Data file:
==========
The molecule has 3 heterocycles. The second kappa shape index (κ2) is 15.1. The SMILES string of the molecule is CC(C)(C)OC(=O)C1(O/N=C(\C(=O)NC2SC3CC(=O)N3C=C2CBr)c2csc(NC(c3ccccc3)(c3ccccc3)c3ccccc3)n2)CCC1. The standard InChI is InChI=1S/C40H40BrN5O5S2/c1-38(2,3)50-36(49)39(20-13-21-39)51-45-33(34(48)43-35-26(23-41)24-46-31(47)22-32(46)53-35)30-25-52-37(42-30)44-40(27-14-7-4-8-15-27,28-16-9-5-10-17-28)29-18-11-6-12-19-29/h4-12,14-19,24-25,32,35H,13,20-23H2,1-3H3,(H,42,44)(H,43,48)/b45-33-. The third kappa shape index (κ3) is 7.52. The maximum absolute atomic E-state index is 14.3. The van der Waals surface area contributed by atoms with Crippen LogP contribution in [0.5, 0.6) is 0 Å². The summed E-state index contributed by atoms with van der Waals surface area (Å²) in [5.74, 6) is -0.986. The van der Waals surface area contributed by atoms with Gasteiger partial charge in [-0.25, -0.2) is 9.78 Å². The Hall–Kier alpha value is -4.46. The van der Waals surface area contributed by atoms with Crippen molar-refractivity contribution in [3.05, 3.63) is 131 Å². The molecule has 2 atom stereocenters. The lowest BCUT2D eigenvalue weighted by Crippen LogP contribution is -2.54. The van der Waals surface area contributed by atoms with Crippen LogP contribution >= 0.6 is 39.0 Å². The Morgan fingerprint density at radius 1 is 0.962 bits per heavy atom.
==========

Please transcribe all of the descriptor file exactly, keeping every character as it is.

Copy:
The molecule has 3 heterocycles. The second kappa shape index (κ2) is 15.1. The SMILES string of the molecule is CC(C)(C)OC(=O)C1(O/N=C(\C(=O)NC2SC3CC(=O)N3C=C2CBr)c2csc(NC(c3ccccc3)(c3ccccc3)c3ccccc3)n2)CCC1. The standard InChI is InChI=1S/C40H40BrN5O5S2/c1-38(2,3)50-36(49)39(20-13-21-39)51-45-33(34(48)43-35-26(23-41)24-46-31(47)22-32(46)53-35)30-25-52-37(42-30)44-40(27-14-7-4-8-15-27,28-16-9-5-10-17-28)29-18-11-6-12-19-29/h4-12,14-19,24-25,32,35H,13,20-23H2,1-3H3,(H,42,44)(H,43,48)/b45-33-. The third kappa shape index (κ3) is 7.52. The maximum absolute atomic E-state index is 14.3. The van der Waals surface area contributed by atoms with Crippen LogP contribution in [0.5, 0.6) is 0 Å². The summed E-state index contributed by atoms with van der Waals surface area (Å²) in [5.74, 6) is -0.986. The van der Waals surface area contributed by atoms with Gasteiger partial charge in [-0.25, -0.2) is 9.78 Å². The Hall–Kier alpha value is -4.46. The van der Waals surface area contributed by atoms with Crippen molar-refractivity contribution in [3.05, 3.63) is 131 Å². The molecule has 2 atom stereocenters. The lowest BCUT2D eigenvalue weighted by Crippen LogP contribution is -2.54. The van der Waals surface area contributed by atoms with Crippen LogP contribution >= 0.6 is 39.0 Å². The Morgan fingerprint density at radius 1 is 0.962 bits per heavy atom.